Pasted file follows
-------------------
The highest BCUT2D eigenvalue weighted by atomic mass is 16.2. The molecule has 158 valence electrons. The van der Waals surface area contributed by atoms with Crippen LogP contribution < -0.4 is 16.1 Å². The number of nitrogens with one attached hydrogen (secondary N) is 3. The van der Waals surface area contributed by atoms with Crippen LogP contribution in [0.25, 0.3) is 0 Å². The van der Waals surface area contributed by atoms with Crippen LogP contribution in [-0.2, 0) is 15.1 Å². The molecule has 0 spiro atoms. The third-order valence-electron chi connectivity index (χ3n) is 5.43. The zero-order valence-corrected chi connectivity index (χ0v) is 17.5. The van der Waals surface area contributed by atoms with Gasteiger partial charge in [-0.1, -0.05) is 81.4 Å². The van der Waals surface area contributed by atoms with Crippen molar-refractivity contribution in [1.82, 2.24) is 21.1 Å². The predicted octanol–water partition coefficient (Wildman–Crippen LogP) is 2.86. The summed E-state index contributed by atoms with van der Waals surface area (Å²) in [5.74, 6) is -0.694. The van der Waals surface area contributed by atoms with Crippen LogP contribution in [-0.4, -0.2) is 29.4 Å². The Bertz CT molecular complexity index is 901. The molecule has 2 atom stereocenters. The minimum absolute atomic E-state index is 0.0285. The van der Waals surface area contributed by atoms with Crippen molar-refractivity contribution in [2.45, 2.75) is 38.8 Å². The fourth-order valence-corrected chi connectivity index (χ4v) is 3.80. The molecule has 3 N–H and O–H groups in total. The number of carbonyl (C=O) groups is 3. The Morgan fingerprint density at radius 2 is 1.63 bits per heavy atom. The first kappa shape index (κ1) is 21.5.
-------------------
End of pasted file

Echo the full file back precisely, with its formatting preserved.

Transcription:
The highest BCUT2D eigenvalue weighted by atomic mass is 16.2. The molecule has 158 valence electrons. The van der Waals surface area contributed by atoms with Crippen LogP contribution < -0.4 is 16.1 Å². The number of nitrogens with one attached hydrogen (secondary N) is 3. The van der Waals surface area contributed by atoms with Crippen LogP contribution in [0.25, 0.3) is 0 Å². The van der Waals surface area contributed by atoms with Crippen LogP contribution in [-0.2, 0) is 15.1 Å². The molecule has 0 spiro atoms. The third-order valence-electron chi connectivity index (χ3n) is 5.43. The zero-order valence-corrected chi connectivity index (χ0v) is 17.5. The van der Waals surface area contributed by atoms with Gasteiger partial charge in [-0.1, -0.05) is 81.4 Å². The van der Waals surface area contributed by atoms with Crippen molar-refractivity contribution in [1.82, 2.24) is 21.1 Å². The predicted octanol–water partition coefficient (Wildman–Crippen LogP) is 2.86. The summed E-state index contributed by atoms with van der Waals surface area (Å²) in [5.74, 6) is -0.694. The van der Waals surface area contributed by atoms with Crippen LogP contribution in [-0.4, -0.2) is 29.4 Å². The Bertz CT molecular complexity index is 901. The molecule has 2 atom stereocenters. The minimum absolute atomic E-state index is 0.0285. The van der Waals surface area contributed by atoms with Crippen molar-refractivity contribution in [2.45, 2.75) is 38.8 Å². The fourth-order valence-corrected chi connectivity index (χ4v) is 3.80. The molecule has 3 N–H and O–H groups in total. The number of carbonyl (C=O) groups is 3. The Morgan fingerprint density at radius 2 is 1.63 bits per heavy atom. The first kappa shape index (κ1) is 21.5.